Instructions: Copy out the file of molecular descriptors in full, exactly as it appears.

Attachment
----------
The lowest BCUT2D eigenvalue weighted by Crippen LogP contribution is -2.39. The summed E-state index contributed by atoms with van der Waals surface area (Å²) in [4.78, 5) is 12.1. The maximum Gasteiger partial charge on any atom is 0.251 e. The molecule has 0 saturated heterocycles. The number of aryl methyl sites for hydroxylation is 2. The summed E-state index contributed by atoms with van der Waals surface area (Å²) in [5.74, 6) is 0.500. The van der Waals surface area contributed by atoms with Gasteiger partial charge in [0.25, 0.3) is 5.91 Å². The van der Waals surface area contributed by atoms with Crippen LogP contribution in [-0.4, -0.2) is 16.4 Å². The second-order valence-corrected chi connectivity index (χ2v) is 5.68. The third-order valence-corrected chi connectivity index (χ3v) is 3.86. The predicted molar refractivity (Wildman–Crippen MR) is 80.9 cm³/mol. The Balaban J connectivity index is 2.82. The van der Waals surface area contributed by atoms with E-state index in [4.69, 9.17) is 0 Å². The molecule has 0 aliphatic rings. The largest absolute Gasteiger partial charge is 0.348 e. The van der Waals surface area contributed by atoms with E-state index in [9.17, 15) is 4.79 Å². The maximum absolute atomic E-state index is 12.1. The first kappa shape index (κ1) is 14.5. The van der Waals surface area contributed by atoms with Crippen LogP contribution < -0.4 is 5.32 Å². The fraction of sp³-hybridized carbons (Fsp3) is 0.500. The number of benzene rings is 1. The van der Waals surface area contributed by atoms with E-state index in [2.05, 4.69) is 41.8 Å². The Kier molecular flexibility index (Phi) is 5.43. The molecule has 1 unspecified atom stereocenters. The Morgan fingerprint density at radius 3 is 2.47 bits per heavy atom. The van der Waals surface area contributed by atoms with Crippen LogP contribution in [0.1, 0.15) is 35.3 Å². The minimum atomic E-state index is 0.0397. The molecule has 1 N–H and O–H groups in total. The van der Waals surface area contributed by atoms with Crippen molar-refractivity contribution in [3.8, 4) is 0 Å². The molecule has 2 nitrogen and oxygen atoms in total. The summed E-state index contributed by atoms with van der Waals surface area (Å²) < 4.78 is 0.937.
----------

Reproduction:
The lowest BCUT2D eigenvalue weighted by Crippen LogP contribution is -2.39. The summed E-state index contributed by atoms with van der Waals surface area (Å²) in [4.78, 5) is 12.1. The maximum Gasteiger partial charge on any atom is 0.251 e. The molecule has 0 saturated heterocycles. The number of aryl methyl sites for hydroxylation is 2. The summed E-state index contributed by atoms with van der Waals surface area (Å²) in [5.74, 6) is 0.500. The van der Waals surface area contributed by atoms with Gasteiger partial charge in [0.25, 0.3) is 5.91 Å². The van der Waals surface area contributed by atoms with Crippen LogP contribution in [-0.4, -0.2) is 16.4 Å². The second-order valence-corrected chi connectivity index (χ2v) is 5.68. The third-order valence-corrected chi connectivity index (χ3v) is 3.86. The predicted molar refractivity (Wildman–Crippen MR) is 80.9 cm³/mol. The Balaban J connectivity index is 2.82. The van der Waals surface area contributed by atoms with E-state index in [4.69, 9.17) is 0 Å². The molecule has 0 aliphatic rings. The largest absolute Gasteiger partial charge is 0.348 e. The van der Waals surface area contributed by atoms with E-state index in [9.17, 15) is 4.79 Å². The maximum absolute atomic E-state index is 12.1. The first kappa shape index (κ1) is 14.5. The van der Waals surface area contributed by atoms with Crippen LogP contribution < -0.4 is 5.32 Å². The fraction of sp³-hybridized carbons (Fsp3) is 0.500. The number of benzene rings is 1. The van der Waals surface area contributed by atoms with E-state index in [2.05, 4.69) is 41.8 Å². The Kier molecular flexibility index (Phi) is 5.43. The molecule has 1 unspecified atom stereocenters. The Morgan fingerprint density at radius 3 is 2.47 bits per heavy atom. The van der Waals surface area contributed by atoms with Crippen LogP contribution in [0.1, 0.15) is 35.3 Å². The minimum atomic E-state index is 0.0397. The molecule has 1 N–H and O–H groups in total. The van der Waals surface area contributed by atoms with Crippen molar-refractivity contribution in [3.8, 4) is 0 Å². The molecule has 2 nitrogen and oxygen atoms in total. The summed E-state index contributed by atoms with van der Waals surface area (Å²) < 4.78 is 0.937.